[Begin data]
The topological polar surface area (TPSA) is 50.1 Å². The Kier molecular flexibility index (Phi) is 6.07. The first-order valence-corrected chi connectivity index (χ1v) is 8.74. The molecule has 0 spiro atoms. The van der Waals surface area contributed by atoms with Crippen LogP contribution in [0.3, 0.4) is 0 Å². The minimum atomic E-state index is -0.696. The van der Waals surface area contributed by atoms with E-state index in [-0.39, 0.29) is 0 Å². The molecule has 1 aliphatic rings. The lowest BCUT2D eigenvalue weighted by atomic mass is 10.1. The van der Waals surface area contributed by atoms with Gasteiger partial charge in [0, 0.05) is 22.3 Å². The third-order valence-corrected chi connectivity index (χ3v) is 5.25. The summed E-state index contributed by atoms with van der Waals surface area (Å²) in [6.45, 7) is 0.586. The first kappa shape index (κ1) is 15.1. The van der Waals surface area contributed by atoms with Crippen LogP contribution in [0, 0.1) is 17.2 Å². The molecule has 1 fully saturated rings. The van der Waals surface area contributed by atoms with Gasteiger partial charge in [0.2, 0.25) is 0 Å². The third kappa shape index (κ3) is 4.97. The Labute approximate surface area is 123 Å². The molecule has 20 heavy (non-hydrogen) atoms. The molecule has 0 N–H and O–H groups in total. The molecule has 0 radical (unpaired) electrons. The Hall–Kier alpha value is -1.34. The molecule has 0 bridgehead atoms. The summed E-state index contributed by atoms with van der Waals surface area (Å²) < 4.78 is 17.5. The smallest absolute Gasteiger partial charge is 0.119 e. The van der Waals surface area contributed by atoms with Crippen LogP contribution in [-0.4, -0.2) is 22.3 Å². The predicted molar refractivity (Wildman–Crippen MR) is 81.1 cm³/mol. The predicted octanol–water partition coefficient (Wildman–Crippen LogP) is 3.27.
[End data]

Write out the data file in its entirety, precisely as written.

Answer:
The topological polar surface area (TPSA) is 50.1 Å². The Kier molecular flexibility index (Phi) is 6.07. The first-order valence-corrected chi connectivity index (χ1v) is 8.74. The molecule has 0 spiro atoms. The van der Waals surface area contributed by atoms with Crippen LogP contribution in [0.3, 0.4) is 0 Å². The minimum atomic E-state index is -0.696. The van der Waals surface area contributed by atoms with E-state index in [-0.39, 0.29) is 0 Å². The molecule has 1 aliphatic rings. The lowest BCUT2D eigenvalue weighted by atomic mass is 10.1. The van der Waals surface area contributed by atoms with Gasteiger partial charge in [0, 0.05) is 22.3 Å². The third-order valence-corrected chi connectivity index (χ3v) is 5.25. The summed E-state index contributed by atoms with van der Waals surface area (Å²) in [6.45, 7) is 0.586. The first kappa shape index (κ1) is 15.1. The van der Waals surface area contributed by atoms with Crippen LogP contribution in [0, 0.1) is 17.2 Å². The molecule has 1 fully saturated rings. The van der Waals surface area contributed by atoms with Gasteiger partial charge in [0.2, 0.25) is 0 Å². The third kappa shape index (κ3) is 4.97. The Labute approximate surface area is 123 Å². The molecule has 20 heavy (non-hydrogen) atoms. The molecule has 0 N–H and O–H groups in total. The molecule has 0 radical (unpaired) electrons. The Hall–Kier alpha value is -1.34. The molecule has 0 bridgehead atoms. The summed E-state index contributed by atoms with van der Waals surface area (Å²) < 4.78 is 17.5. The smallest absolute Gasteiger partial charge is 0.119 e. The van der Waals surface area contributed by atoms with Crippen LogP contribution in [-0.4, -0.2) is 22.3 Å². The predicted molar refractivity (Wildman–Crippen MR) is 81.1 cm³/mol. The predicted octanol–water partition coefficient (Wildman–Crippen LogP) is 3.27.